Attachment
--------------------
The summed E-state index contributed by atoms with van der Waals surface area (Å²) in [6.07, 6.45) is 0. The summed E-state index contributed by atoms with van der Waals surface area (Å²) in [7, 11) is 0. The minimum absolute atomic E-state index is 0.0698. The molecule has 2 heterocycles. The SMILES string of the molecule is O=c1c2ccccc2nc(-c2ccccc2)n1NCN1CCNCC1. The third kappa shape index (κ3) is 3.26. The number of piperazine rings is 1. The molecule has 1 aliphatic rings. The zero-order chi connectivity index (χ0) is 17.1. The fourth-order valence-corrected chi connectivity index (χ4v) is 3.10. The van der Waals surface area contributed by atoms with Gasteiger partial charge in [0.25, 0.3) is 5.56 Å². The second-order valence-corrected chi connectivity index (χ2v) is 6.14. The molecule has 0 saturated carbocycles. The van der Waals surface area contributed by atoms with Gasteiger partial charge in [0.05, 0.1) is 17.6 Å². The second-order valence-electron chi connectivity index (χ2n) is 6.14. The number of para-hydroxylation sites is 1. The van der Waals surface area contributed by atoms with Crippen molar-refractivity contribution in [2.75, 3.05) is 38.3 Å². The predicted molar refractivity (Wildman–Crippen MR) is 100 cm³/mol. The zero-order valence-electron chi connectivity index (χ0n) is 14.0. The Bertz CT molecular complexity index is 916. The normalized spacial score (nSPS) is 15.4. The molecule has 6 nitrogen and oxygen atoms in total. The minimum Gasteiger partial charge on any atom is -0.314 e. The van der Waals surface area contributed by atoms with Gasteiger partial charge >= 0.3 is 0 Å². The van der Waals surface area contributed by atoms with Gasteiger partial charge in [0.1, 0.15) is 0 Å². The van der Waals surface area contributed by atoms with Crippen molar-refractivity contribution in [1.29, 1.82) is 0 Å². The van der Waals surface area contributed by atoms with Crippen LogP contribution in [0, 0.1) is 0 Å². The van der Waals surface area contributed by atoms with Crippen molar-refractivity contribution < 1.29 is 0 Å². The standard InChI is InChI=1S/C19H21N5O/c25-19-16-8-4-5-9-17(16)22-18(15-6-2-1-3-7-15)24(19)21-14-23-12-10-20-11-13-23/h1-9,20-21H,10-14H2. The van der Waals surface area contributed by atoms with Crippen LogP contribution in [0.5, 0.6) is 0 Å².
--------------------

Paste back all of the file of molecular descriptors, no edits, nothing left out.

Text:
The summed E-state index contributed by atoms with van der Waals surface area (Å²) in [6.07, 6.45) is 0. The summed E-state index contributed by atoms with van der Waals surface area (Å²) in [7, 11) is 0. The minimum absolute atomic E-state index is 0.0698. The molecule has 2 heterocycles. The SMILES string of the molecule is O=c1c2ccccc2nc(-c2ccccc2)n1NCN1CCNCC1. The third kappa shape index (κ3) is 3.26. The number of piperazine rings is 1. The molecule has 1 aliphatic rings. The zero-order chi connectivity index (χ0) is 17.1. The fourth-order valence-corrected chi connectivity index (χ4v) is 3.10. The van der Waals surface area contributed by atoms with Gasteiger partial charge in [0.25, 0.3) is 5.56 Å². The second-order valence-corrected chi connectivity index (χ2v) is 6.14. The molecule has 0 saturated carbocycles. The van der Waals surface area contributed by atoms with Gasteiger partial charge in [0.05, 0.1) is 17.6 Å². The second-order valence-electron chi connectivity index (χ2n) is 6.14. The number of para-hydroxylation sites is 1. The van der Waals surface area contributed by atoms with Crippen molar-refractivity contribution in [2.75, 3.05) is 38.3 Å². The predicted molar refractivity (Wildman–Crippen MR) is 100 cm³/mol. The zero-order valence-electron chi connectivity index (χ0n) is 14.0. The Bertz CT molecular complexity index is 916. The normalized spacial score (nSPS) is 15.4. The molecule has 6 nitrogen and oxygen atoms in total. The minimum Gasteiger partial charge on any atom is -0.314 e. The van der Waals surface area contributed by atoms with Gasteiger partial charge >= 0.3 is 0 Å². The van der Waals surface area contributed by atoms with Gasteiger partial charge in [0.1, 0.15) is 0 Å². The van der Waals surface area contributed by atoms with Crippen molar-refractivity contribution in [1.29, 1.82) is 0 Å². The van der Waals surface area contributed by atoms with Crippen LogP contribution in [0, 0.1) is 0 Å². The van der Waals surface area contributed by atoms with Crippen molar-refractivity contribution < 1.29 is 0 Å². The standard InChI is InChI=1S/C19H21N5O/c25-19-16-8-4-5-9-17(16)22-18(15-6-2-1-3-7-15)24(19)21-14-23-12-10-20-11-13-23/h1-9,20-21H,10-14H2. The van der Waals surface area contributed by atoms with Crippen LogP contribution in [0.5, 0.6) is 0 Å².